Project SC300 Road Racer: Part 26 – It’s Getting Hot in Here, so Chillout!
closeup of SFI label on cooling shirt
Chillout Systems sells several different cooling shirts, with different safety ratings.

As you remember from my primer on personal safety, the two main organizations that govern safety equipment and ratings are the SFI and the FIA. Most US-based racing organizations expect SFI ratings on personal safety equipment.

I opted for Chillout’s top-of-the-line Pro Touring SFI-rated cooling shirt. With 160 feet of cooling tubes embedded in the shirt, their design puts the “veins” of the shirt directly in contact with your torso, and its tight, form-fitting construction aids in that regard. This two-layer garment meets SFI specifications for fire protection, which means it also counts as safety clothing as far as your racing sanctioning body is concerned. You could go with a single-layer racing suit and wear this shirt (even without the cooling system running) and be well protected. I had already purchased a Sabelt multi-layer suit, so I would just be extra well protected on my torso should the unfortunate happen.


cooling shirt feed tubes and breakaway connectors with tape measure
Chillout Systems recommends chopping the included tubes roughly 3-5 inches from the opening in the shirt, and then inserting the breakaway connectors there.

This helps to both keep them out of the way and ensure they function best in an emergency.

While the tubing is designed to work with these fittings, it is REALLY DIFFICULT to insert them. But that’s intentional, because that makes it REALLY DIFFICULT for the tubes to pop off, as well. Chillout says that you can rub a little of their coolant liquid onto the fittings to help lubricate them and aid in insertion. No one likes dry insertion. Just don’t use soap. Even regular water would help.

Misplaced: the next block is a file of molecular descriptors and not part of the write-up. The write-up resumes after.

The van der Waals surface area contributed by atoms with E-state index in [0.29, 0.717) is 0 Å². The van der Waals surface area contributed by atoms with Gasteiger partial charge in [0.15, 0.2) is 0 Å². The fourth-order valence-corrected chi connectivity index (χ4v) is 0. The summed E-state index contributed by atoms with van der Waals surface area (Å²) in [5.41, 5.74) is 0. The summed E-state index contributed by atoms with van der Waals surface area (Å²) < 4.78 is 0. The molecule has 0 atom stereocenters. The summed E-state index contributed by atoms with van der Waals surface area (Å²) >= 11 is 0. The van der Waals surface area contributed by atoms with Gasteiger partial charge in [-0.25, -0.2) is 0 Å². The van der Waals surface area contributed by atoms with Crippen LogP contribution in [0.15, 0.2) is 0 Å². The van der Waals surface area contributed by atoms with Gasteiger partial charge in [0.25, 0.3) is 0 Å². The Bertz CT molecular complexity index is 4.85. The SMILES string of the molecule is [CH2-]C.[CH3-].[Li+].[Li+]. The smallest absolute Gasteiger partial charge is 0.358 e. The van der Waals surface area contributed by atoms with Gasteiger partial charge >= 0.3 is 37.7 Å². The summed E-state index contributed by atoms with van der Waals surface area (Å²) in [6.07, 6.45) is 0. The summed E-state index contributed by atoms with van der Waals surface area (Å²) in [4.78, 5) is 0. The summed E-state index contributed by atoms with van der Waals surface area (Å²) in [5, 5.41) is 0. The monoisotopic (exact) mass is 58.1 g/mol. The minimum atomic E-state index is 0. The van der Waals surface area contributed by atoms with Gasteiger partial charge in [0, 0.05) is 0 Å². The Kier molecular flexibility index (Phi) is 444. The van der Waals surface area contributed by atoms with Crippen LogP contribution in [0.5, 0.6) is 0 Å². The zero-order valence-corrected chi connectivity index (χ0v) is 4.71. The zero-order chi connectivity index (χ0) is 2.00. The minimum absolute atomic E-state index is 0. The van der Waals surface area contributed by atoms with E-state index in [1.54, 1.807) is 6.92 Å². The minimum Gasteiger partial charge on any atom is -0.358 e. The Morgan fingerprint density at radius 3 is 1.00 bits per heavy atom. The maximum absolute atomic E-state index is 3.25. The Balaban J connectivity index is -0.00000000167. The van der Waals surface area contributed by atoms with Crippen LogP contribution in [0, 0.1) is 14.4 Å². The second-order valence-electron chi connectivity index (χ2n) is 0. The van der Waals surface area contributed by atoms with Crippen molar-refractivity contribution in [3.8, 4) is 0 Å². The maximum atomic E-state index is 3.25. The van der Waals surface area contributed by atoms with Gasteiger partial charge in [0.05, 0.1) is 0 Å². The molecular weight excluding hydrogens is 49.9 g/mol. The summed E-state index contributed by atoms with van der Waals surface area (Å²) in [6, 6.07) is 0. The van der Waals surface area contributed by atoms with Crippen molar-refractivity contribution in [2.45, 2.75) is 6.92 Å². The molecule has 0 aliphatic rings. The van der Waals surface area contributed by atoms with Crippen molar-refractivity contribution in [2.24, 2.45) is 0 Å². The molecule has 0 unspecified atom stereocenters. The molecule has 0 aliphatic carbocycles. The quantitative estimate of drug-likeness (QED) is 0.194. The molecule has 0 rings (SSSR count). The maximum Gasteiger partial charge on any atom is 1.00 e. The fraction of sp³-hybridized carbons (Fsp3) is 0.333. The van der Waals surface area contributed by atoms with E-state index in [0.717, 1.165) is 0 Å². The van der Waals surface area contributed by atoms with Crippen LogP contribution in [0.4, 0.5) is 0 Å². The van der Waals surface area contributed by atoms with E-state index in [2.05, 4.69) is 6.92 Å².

cooling shirt feed tubes with breakaway and quick disconnect all plumbed
That only took a quarter past forever, but it loks great.

The breakaway couplings were installed and the quick disconnect was also then installed at the end. All this tubing is going to be inside my racing suit anyway, so the fact that the tubes are not contained in some sheath is not really a big deal.


12 inch priming loop with quick disconnect
Here’s that priming loop I was talking about.

This is about a foot of clear 1/4 inch tube on a quick disconnect that mates with the insulated cooling hose, which then plugs into the Quantum Cooler. Before you get into the car, you can attach the priming loop to the system, and then turn the system on. This allows coolant to circulate through the system and to be chilled. This way you can get into the car and plug in your shirt and immediately have the desired temperature coolant flowing, instead of having to wait a few moments for the system to cool down. When it’s blazing hot outside, it only takes a few moments to get overheated.

If you’re a total baller, you could have a second cooler sitting in your pit keeping your shirt pre-cooled. Chillout is actually working on a pit crew system as we speak. Because who doesn’t have 6-12 people looking after them?

OK, let’s get the physical unit installed.

1 comment

  1. That’s cool, but not $2500 cool. Damn! The collective sum of all my winter upgrades will come in comfortably south of that. Hopefully the price comes down as the tech matures.

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